AuthorsDen.com   Join Free! | Login    
USA Independence Day
   Popular! Books, Stories, Articles, Poetry
Where Authors and Readers come together!

SIGNED BOOKS    AUTHORS    eBOOKS new!     BOOKS    STORIES    ARTICLES    POETRY    BLOGS    NEWS    EVENTS    VIDEOS    GOLD    SUCCESS    TESTIMONIALS

Featured Authors:  Phillip Rice, iS Zachary, iDavid Page, iBonnie Milani, iGisele Vincent-Page, iRussell Williams, iA. Bell, i

  Home > Drama > Stories
Popular: Books, Stories, Articles, Poetry     

Dana Reed

· + Follow Me
· Contact Me
· Books
· Articles
· Poetry
· Stories
· Blog
· 144 Titles
· 312 Reviews
· Save to My Library
· Share with Friends!
·
Member Since: Jul, 2004

   newsletter

Subscribe to the Dana Reed Newsletter. Enter your name and email below and click "sign me up!"
Name:
Email:
Dana Reed, click here to update your pages on AuthorsDen.

Books by Dana Reed
Running Out of Yets by Serena Foster-new excerpt
By Dana Reed
Saturday, April 09, 2005

Not rated by the Author.

Share    Print  Save   Follow

Recent stories by Dana Reed
· A Thing of Dread
· Untitled--Horror Novel--Update
· Vengeance--New excerpt 06/26/05
· The Fifth Deadly Sin--New Excerpt
           >> View all 5


Profound statement used by addicted individuals. Serena's a friend and wanted to run this past some readers.

DEDICATION

  To those who suffer from the misconception that drugs are glamorous, harmless, and certainly not addicting. To Cedelia, who helped more than she'll ever know, and who kept my head above the sludge. Most of all, though, to `Robin Beecher'; may you find answers before running out of yets.

 

FOREWORD

RUNNING OUT OF YETS is an old, and profound, expression used in Twelve Step programs, generally employed when a member is in denial concerning the effects of their never ending battle with addiction, and some of the self-inflicted crimes committed while under the influence.

 

One usually begins by saying, `I haven't been arrested, yet' or `I haven't been in a mental institution, yet', followed by `I haven't tried suicide, yet'. But when all of those things have happened, about the only thing left unaccomplished is, `I haven't died, yet, and, inevitably, they're RUNNING OUT OF YETS. 

 

RUNNING OUT OF YETS


BOOK ONE—REFLECTIONS


 


 


Colin snapped his fingers and the two men moved. Just a simple snap and Robin's death was a sure thing. "We're gonna do this one up good!" he said while the two dragged her arms first, her feet scraping through the residue from the spilled urine bucket. "Take this cracker bitch to that boarded up place two blocks from here and beat her till her own momma don't recognize her... Beat her till she's dead!"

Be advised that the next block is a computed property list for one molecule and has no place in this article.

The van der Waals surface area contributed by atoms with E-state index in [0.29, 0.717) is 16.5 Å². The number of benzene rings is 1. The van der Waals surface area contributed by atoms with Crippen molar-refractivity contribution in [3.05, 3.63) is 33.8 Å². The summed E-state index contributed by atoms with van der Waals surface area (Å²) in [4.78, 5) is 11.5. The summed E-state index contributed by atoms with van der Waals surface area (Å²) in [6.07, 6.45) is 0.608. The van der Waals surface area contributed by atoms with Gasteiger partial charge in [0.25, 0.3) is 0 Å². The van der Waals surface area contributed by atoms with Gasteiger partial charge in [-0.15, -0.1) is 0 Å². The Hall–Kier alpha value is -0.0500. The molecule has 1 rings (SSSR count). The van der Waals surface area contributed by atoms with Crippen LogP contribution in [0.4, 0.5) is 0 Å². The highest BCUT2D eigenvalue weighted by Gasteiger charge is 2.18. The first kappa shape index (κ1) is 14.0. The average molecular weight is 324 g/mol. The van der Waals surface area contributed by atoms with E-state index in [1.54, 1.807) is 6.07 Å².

"Mommy, please help me! Please, Mommy, please! I love you, Mommy! Please come here and help me and I'll be good. I promise. I'll behave. Just help me, Mommy. Mommmmyyyyy! Help me! Oh, Pleaaassseee... I'll never do anything wrong again. I promise. Oh, Mommy!"


People say when you're about to die, the past races through the conscious mind like road signs on a speedway. But Robin fought the memories: those grisly vignettes now taunting her because they'd been premonitions. This was the only way it could have ended.


“Get up, bitch, and walk!" one of the men said, pulling her roughly to her feet. "You stink so bad I wanna puke! Look at ya. Filthy, bitch!" Then he slammed her across the back of the head with an open hand, nearly knocking her unconscious. It was his job to drag a grime-covered, foul smelling, female - whose clothing was caked with human waste - two blocks to kill her. And he resented it. But he was too afraid of Colin to refuse.


Both men caught her under the arms and half-carried her now, while one gave the other hell for the head blow. "What're ya nuts?" he shouted. "Colin says we hafta wait till we're away from Maggie's."


"But, man, she smells awful! I ain't never smelled nothin' like it."


"Turn your head away and it won't be so bad! That's what I'm doin'."


Turn your head away. Robin had been doing this same thing for years. Turning her head, her thoughts, her conscience, and just about everything she could away from the realities of life. She could see her mistakes now, but now was a tad bit late.


With her head throbbing from the blow, and her mind too close to snapping to fight, Robin let go, and allowed the vignettes to take her back to the beginning. At least as far back as she could remember. Back to the time her demise began; to the night the memories of Jim Smith, and his distorted version of commitment, had come back with such vividness Robin had given up, though she couldn't see it then.


To the same night a man she imagined was a pathological liar and a fraud - and dangerously so - had reentered her mother's life. While she wasn't certain what had gone on with Amy, the two had been close enough for Robin to pretty much guess, as she could pretty much guess what had transpired in private with the rest of the characters in her one act play on the subject of dysfunction...


And so she drifted back to the night...



 
 

       Web Site: Dana's Book Den

Want to review or comment on this short story?
Click here to login!


Need a FREE Reader Membership?
Click here for your Membership!


Reviewed by S. Reisner 6/10/2005
I really like it. I would read more. :)
Reviewed by m j hollingshead 4/12/2005
interesting read

Popular Drama Stories
1. The Mexican Swimmer - Book-Noir
2. Wildflower
3. A Bad Day At School.
4. asylum...
5. 'My Child May Be In Danger!' (Part Two)
6. All For Keith.
7. 'Lord, Where Is My Miracle?'
8. Chapter Two-from-My life as a white, femal
9. Out Of The Blue. (Part Two)
10. -Post Traumatic-

Flaherty's Crossing by Kaylin kaylin@kaylinmcfarren.com

A compelling and imaginative story, not just about death but about life and emotional growth, a broken woman's journey towards learning to trust again...  
BookAds by Silver, Gold and Platinum Members